10 Natural Hair Rules You Don’t Need To Follow

Blog Post_10 Natural Hair Rules You Don't Need To Follow

If you’ve ever felt that being a curly girl in the natural hair community is full of rules you need to follow in order to have healthy hair and that you get confused or overwhelmed (or both) by most of them, then this post is for you because you don’t really need to follow them. Well, not in the way you probably think.

I understand that as newbies we want to start our new hair journey doing the best we can for our curly hair and as such, we tend to introduce into our hair routines as many rules as we think are beneficial to our hair according to what everyone else is saying.

However, some of the ‘rules’ being preached out there are misleading, others will only work if your hair has specific characteristics or needs, or even if you want to achieve specific results.  Furthermore, even if some of these rules work for some or are indeed good for curly hair, it is up to you to decide how complex you want your hair routine to be and how they fit into your lifestyle.  What works for some may not work for you and your hair.

So, yeah… if you want to get rid of the doubt and overwhelm, pay attention and keep reading. 😉

#1| You Shouldn’t Shampoo

Actually, I say ‘Please shampoo’! Yes, there is some truth to the fact that some sulphates are strong and dry out your curly tresses, but co-washing isn’t the answer to that problem  (you can read why here). The truth is, sulphates are a type of surfactants, there are gentle options under this category. You can find a lot sulphate free shampoos out there that are moisturising to your hair (here are a few suggestions)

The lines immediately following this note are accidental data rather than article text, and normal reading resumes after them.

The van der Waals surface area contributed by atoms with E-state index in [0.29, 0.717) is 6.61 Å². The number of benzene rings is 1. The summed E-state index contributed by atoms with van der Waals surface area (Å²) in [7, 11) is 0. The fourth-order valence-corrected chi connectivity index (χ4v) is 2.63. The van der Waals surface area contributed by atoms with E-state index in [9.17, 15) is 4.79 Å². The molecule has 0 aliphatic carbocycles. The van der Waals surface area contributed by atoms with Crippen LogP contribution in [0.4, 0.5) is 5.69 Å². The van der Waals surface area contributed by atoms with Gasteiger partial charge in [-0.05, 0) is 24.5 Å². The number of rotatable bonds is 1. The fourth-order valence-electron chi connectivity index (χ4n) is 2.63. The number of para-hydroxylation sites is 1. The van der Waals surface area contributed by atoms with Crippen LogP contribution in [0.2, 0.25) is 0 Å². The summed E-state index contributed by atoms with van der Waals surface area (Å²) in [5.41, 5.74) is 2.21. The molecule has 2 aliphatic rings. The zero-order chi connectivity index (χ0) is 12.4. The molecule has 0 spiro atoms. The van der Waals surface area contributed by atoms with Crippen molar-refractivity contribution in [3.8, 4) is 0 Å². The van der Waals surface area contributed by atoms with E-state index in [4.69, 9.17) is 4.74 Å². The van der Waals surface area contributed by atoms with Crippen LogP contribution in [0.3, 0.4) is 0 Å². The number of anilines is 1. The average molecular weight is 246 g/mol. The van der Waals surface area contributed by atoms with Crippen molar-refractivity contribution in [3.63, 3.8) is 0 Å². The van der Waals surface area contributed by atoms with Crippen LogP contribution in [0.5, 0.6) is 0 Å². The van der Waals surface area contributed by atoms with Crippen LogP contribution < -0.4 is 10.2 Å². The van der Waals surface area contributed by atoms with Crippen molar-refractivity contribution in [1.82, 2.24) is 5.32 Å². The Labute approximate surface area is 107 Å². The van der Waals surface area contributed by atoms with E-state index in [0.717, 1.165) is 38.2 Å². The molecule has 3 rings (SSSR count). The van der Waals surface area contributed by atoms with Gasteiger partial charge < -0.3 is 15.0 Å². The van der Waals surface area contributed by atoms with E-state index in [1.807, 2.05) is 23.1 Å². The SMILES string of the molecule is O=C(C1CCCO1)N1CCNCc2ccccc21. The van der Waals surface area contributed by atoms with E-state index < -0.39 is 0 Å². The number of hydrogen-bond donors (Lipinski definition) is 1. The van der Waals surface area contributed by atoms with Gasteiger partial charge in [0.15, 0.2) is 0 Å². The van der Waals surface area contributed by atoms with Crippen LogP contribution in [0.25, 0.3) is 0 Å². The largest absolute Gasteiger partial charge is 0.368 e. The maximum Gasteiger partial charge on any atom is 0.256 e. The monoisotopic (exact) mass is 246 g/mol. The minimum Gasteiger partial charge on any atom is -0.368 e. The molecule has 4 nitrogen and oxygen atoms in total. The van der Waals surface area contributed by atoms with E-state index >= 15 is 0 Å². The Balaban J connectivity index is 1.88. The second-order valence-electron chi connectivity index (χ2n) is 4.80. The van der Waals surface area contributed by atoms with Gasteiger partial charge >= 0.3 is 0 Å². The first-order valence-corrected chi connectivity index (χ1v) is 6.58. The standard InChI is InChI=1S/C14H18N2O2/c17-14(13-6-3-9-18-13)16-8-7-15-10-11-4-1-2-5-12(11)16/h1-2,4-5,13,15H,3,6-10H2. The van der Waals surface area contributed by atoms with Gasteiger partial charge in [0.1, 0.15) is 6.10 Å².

Cleaning your hair properly is a major step in getting your hair properly moisturised. A good, well-formulated sulphate free shampoo will get rid of all dirt, dust, sweat and styling products on your hair. Additionally, an occasional clarifying shampoo will remove all product build up and water minerals that eventually get deposited on your hair shaft, prevent water absorption and lead to dry hair. So, yes, definitely make sure you shampoo your hair!

Here’s a good sulfate free shampoo I discovered lately that will clean your scalp and hair really good and leave your hair with an amazing citrus scent. Use code ‘curlyhairlounge‘ to buy your Flora & Curl African Citrus Bloom Superfruit Shampoo with a 10% discount (minimum spend £25).

FloraCurl_African Citrus Bloom Superfruit Shampoo

#2| Always Co-Wash

I wouldn’t say always. I say, do it in-between shampoo sessions if you need to refresh your hair and scalp and infuse some extra moisture until your next wash day. Co-washing should not be your sole hair cleaning method. It has cationic ingredients with are attracted to your hair. So while you may be removing some dirt you are also depositing ingredients in your hair that will eventually create buildup. You can know more about how well co-washes clean your hair here and a few more tips here.

#3| Finger Detangle